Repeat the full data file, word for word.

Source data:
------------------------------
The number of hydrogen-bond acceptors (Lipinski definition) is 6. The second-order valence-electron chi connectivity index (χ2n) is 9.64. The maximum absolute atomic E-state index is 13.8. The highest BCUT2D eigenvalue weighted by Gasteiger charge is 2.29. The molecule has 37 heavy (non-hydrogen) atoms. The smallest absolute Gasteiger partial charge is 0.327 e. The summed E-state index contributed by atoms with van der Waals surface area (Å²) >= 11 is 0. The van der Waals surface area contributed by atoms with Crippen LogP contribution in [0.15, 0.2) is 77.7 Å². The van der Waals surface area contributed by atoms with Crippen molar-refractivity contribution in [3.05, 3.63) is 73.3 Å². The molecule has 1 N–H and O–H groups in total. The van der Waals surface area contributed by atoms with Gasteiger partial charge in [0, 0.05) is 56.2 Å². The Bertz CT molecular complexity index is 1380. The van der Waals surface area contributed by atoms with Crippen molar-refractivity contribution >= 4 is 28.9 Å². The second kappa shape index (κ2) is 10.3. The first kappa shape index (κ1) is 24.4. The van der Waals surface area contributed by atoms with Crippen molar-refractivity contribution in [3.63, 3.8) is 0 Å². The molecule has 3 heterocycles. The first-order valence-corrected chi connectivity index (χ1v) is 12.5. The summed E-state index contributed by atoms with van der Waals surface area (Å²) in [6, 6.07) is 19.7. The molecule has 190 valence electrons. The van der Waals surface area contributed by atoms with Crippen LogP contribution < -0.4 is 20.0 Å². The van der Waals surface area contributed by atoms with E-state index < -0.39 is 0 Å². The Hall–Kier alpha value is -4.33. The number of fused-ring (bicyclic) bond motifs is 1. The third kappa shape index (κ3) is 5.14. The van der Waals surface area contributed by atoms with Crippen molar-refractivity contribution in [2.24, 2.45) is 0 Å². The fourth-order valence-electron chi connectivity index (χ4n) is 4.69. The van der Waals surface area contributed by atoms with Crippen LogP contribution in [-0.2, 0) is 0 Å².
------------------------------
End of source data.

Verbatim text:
The number of hydrogen-bond acceptors (Lipinski definition) is 6. The second-order valence-electron chi connectivity index (χ2n) is 9.64. The maximum absolute atomic E-state index is 13.8. The highest BCUT2D eigenvalue weighted by Gasteiger charge is 2.29. The molecule has 37 heavy (non-hydrogen) atoms. The smallest absolute Gasteiger partial charge is 0.327 e. The summed E-state index contributed by atoms with van der Waals surface area (Å²) >= 11 is 0. The van der Waals surface area contributed by atoms with Crippen LogP contribution in [0.15, 0.2) is 77.7 Å². The van der Waals surface area contributed by atoms with Crippen molar-refractivity contribution in [3.05, 3.63) is 73.3 Å². The molecule has 1 N–H and O–H groups in total. The van der Waals surface area contributed by atoms with Gasteiger partial charge in [0, 0.05) is 56.2 Å². The Bertz CT molecular complexity index is 1380. The van der Waals surface area contributed by atoms with Crippen molar-refractivity contribution >= 4 is 28.9 Å². The second kappa shape index (κ2) is 10.3. The first kappa shape index (κ1) is 24.4. The van der Waals surface area contributed by atoms with Crippen molar-refractivity contribution in [3.63, 3.8) is 0 Å². The molecule has 3 heterocycles. The first-order valence-corrected chi connectivity index (χ1v) is 12.5. The summed E-state index contributed by atoms with van der Waals surface area (Å²) in [6, 6.07) is 19.7. The molecule has 190 valence electrons. The van der Waals surface area contributed by atoms with Crippen LogP contribution < -0.4 is 20.0 Å². The van der Waals surface area contributed by atoms with E-state index < -0.39 is 0 Å². The Hall–Kier alpha value is -4.33. The number of fused-ring (bicyclic) bond motifs is 1. The third kappa shape index (κ3) is 5.14. The van der Waals surface area contributed by atoms with Crippen molar-refractivity contribution in [2.24, 2.45) is 0 Å². The fourth-order valence-electron chi connectivity index (χ4n) is 4.69. The van der Waals surface area contributed by atoms with Crippen LogP contribution in [-0.2, 0) is 0 Å².